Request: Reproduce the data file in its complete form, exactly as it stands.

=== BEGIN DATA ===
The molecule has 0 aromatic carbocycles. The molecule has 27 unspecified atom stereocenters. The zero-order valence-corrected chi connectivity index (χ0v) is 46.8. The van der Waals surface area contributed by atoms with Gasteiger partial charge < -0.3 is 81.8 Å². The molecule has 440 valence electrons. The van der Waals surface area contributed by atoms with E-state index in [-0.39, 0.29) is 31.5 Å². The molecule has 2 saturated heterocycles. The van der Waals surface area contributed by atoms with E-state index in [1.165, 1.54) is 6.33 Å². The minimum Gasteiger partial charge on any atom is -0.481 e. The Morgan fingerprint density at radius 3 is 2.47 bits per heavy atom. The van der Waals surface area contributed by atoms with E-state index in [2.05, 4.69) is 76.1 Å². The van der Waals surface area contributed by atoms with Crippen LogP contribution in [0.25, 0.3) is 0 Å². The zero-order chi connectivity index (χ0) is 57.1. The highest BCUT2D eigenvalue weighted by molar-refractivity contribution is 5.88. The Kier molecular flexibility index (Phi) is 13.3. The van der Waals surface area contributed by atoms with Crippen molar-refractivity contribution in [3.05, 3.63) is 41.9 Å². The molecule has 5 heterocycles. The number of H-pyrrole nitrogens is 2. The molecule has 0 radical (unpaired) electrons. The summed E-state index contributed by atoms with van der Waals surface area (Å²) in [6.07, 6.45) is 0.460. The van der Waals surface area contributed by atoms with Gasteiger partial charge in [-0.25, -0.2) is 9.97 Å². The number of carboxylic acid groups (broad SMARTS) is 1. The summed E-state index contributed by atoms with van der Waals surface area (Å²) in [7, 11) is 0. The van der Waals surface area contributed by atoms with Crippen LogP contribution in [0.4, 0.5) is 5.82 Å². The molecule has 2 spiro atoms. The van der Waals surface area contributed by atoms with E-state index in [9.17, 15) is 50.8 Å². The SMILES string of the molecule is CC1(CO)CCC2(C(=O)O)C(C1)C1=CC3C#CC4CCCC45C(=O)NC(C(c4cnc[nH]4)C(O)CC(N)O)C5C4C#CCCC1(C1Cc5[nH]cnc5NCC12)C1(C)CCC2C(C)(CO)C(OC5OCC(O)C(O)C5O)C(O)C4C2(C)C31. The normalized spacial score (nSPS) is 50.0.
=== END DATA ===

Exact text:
The molecule has 0 aromatic carbocycles. The molecule has 27 unspecified atom stereocenters. The zero-order valence-corrected chi connectivity index (χ0v) is 46.8. The van der Waals surface area contributed by atoms with Gasteiger partial charge < -0.3 is 81.8 Å². The molecule has 440 valence electrons. The van der Waals surface area contributed by atoms with E-state index in [-0.39, 0.29) is 31.5 Å². The molecule has 2 saturated heterocycles. The van der Waals surface area contributed by atoms with E-state index in [1.165, 1.54) is 6.33 Å². The minimum Gasteiger partial charge on any atom is -0.481 e. The Morgan fingerprint density at radius 3 is 2.47 bits per heavy atom. The van der Waals surface area contributed by atoms with E-state index in [2.05, 4.69) is 76.1 Å². The van der Waals surface area contributed by atoms with Crippen LogP contribution in [0.25, 0.3) is 0 Å². The zero-order chi connectivity index (χ0) is 57.1. The highest BCUT2D eigenvalue weighted by molar-refractivity contribution is 5.88. The Kier molecular flexibility index (Phi) is 13.3. The van der Waals surface area contributed by atoms with Crippen molar-refractivity contribution in [3.05, 3.63) is 41.9 Å². The molecule has 5 heterocycles. The number of H-pyrrole nitrogens is 2. The molecule has 0 radical (unpaired) electrons. The summed E-state index contributed by atoms with van der Waals surface area (Å²) in [6.07, 6.45) is 0.460. The van der Waals surface area contributed by atoms with Gasteiger partial charge in [-0.25, -0.2) is 9.97 Å². The number of carboxylic acid groups (broad SMARTS) is 1. The summed E-state index contributed by atoms with van der Waals surface area (Å²) in [7, 11) is 0. The van der Waals surface area contributed by atoms with Crippen LogP contribution in [0.4, 0.5) is 5.82 Å². The molecule has 2 spiro atoms. The van der Waals surface area contributed by atoms with E-state index in [9.17, 15) is 50.8 Å². The SMILES string of the molecule is CC1(CO)CCC2(C(=O)O)C(C1)C1=CC3C#CC4CCCC45C(=O)NC(C(c4cnc[nH]4)C(O)CC(N)O)C5C4C#CCCC1(C1Cc5[nH]cnc5NCC12)C1(C)CCC2C(C)(CO)C(OC5OCC(O)C(O)C5O)C(O)C4C2(C)C31. The normalized spacial score (nSPS) is 50.0.